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With Play For Codorníu, The Carlyle Group Strikes Its Second Wine Deal Of 2018

June 29, 2018

The Carlyle Group, one of the world’s biggest private equity firms, has made its second acquisition this year in the premium wine space, yesterday agreeing to purchase a majority stake in family-owned Cava producer Codorníu Raventós Group. The deal, which is still subject to due diligence and regulatory approval, values Codorníu Raventós at €390 million ($454m). The Spanish company’s holdings include 10 wineries across Spain, Argentina, and California—including its flagship Codorníu Cava estate—and more than 3,000 hectares of vineyards.

Earlier this spring, Codorníu Raventós reportedly spurned an offer from Carlyle, though the winemaker was courting buyers after a portion of its 216 shareholders announced plans to sell. The company reported €236 million ($274.7m) in revenue for the year ending June 2017. In the U.S. market, it operates through its wholly-owned subsidiary, Aveníu Brands. Much of the company’s recent focus in the U.S. has centered on its Anna de Codorníu range, an offshoot of its core Codorníu brand that’s positioned at the $10-$15 tier.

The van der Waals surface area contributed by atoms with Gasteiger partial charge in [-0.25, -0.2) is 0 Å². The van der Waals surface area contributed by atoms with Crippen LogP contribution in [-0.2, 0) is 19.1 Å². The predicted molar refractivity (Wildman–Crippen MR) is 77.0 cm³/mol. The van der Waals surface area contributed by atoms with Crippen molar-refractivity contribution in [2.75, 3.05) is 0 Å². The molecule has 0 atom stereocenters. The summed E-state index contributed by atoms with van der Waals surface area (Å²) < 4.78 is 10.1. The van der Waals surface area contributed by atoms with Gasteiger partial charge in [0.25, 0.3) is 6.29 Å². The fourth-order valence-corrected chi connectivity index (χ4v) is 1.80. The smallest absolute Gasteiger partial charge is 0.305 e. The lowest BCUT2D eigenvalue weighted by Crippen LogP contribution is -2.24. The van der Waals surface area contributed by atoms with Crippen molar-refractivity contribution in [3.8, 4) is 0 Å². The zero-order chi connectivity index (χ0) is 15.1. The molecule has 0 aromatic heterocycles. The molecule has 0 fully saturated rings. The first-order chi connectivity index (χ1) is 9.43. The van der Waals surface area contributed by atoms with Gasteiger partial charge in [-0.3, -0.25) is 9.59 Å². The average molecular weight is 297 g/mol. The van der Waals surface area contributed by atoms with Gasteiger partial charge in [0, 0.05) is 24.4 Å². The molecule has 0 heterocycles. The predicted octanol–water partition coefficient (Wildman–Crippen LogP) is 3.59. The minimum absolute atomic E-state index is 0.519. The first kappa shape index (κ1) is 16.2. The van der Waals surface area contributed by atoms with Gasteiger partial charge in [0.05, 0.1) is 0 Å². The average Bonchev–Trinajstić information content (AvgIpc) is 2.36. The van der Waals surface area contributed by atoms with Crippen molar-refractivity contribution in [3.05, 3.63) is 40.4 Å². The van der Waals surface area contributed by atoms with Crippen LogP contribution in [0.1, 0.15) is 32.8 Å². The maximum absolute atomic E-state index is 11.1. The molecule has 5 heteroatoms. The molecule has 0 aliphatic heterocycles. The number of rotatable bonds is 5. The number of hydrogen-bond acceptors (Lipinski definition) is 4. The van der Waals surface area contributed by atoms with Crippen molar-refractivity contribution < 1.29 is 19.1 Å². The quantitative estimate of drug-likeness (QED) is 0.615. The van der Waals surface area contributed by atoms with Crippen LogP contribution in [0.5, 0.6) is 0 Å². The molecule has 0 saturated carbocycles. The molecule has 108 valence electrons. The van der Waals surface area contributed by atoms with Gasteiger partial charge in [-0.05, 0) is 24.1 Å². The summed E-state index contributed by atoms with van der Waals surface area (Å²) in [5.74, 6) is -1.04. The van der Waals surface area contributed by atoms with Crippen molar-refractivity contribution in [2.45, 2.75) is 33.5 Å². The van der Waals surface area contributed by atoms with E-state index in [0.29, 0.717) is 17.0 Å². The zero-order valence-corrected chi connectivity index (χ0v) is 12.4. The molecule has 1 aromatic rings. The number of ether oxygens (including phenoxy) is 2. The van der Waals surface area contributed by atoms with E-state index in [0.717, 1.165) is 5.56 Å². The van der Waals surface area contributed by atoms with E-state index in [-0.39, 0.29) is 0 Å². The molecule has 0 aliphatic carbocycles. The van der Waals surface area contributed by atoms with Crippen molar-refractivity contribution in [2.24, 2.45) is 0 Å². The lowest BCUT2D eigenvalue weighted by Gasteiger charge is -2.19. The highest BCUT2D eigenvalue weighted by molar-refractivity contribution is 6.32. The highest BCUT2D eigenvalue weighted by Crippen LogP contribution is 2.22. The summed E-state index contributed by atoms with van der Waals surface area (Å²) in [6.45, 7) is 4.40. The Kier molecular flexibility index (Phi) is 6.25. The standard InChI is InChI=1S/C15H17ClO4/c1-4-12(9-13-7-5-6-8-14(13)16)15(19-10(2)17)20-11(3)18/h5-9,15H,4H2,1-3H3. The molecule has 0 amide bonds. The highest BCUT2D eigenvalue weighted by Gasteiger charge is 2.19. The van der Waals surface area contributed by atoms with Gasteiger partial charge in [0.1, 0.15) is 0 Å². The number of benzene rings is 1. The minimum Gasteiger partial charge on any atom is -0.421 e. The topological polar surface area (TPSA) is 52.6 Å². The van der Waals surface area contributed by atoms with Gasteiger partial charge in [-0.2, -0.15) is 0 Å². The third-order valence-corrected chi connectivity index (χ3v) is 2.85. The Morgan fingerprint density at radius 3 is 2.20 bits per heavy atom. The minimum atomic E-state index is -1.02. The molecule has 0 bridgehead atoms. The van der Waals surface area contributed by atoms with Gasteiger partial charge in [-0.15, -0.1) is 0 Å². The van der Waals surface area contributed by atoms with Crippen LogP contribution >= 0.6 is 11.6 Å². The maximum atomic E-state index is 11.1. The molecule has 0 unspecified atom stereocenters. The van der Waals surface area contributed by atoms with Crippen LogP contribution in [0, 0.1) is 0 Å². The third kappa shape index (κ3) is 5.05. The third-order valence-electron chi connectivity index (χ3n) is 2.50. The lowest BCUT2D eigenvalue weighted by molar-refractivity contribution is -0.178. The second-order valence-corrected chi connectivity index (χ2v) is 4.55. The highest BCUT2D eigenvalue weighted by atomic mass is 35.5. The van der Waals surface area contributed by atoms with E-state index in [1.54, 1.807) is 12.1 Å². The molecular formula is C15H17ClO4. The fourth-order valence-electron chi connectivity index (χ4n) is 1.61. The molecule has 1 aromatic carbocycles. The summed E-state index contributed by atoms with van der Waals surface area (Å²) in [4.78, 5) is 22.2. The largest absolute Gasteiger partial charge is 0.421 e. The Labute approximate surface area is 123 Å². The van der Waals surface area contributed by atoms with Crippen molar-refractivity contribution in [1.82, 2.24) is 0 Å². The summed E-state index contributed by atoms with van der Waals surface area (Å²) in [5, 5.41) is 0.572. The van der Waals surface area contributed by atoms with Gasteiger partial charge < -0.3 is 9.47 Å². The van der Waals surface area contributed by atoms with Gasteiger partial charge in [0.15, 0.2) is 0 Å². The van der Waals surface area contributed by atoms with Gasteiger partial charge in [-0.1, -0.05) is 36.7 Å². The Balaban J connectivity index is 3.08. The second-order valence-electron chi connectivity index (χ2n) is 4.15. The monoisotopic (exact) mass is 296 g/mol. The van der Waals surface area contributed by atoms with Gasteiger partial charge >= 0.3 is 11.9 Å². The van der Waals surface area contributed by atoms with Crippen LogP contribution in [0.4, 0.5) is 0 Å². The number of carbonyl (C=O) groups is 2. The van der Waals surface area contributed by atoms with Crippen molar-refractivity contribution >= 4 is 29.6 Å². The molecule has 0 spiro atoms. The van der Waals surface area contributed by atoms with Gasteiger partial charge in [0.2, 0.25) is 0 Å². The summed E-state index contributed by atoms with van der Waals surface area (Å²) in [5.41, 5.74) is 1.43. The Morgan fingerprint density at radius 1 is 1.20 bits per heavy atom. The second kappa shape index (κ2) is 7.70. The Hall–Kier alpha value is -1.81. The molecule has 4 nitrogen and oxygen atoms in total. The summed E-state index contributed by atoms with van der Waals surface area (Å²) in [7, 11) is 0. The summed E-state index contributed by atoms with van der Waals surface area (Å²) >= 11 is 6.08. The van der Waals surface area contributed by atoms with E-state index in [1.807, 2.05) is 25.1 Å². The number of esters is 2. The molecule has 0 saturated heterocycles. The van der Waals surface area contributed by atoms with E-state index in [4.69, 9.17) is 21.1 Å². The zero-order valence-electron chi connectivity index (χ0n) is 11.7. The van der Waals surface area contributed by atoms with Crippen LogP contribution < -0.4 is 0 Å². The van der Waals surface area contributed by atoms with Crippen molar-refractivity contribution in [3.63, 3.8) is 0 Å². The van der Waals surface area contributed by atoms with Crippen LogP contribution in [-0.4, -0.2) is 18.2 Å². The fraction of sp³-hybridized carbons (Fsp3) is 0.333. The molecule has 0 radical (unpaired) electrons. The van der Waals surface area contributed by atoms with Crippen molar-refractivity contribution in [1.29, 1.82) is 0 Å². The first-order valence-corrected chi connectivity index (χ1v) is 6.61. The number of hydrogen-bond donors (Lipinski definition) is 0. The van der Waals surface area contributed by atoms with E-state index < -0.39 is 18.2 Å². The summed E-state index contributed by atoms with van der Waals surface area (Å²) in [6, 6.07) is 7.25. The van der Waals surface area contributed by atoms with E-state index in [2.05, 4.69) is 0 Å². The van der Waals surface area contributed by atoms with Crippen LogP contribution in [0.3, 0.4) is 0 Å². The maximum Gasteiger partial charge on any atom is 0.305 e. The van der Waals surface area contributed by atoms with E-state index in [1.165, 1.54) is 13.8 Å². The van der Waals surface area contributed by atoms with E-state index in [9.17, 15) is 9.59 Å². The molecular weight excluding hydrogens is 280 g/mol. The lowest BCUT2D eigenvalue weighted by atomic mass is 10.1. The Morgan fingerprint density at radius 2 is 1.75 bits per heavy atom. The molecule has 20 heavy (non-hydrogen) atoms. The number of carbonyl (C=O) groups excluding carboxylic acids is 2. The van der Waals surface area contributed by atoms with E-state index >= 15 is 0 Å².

In a statement, Carlyle Europe Partners managing director Alex Wagenberg said that his firm would look to grow Codorníu Raventós’s global footprint, “both organically and through acquisitions.”

In April of this year, the Carlyle Group acquired Australia-based Accolade Wines from fellow private equity firm CHAMP for A$1 billion ($770m). The Accolade portfolio, which totals around 35 million cases globally, includes Hardys, Banrock Station, and other brands from Australia, as well as California’s Geyser Peak.

The Codorníu deal comes as Cava volumes have been outpaced by other sparkling wine categories in recent years—most notably Champagne and Prosecco. In the U.S. market, the total sparkling wine category was up 3% to just over 21 million 9-liter cases last year. Champagne’s U.S. volumes grew by 5% to 1.5 million cases last year, while Prosecco shipments were up 5% to 5.5 million cases. Cava, meanwhile, saw its shipments decline slightly, to around 1.75 million cases.—Christina Jelski

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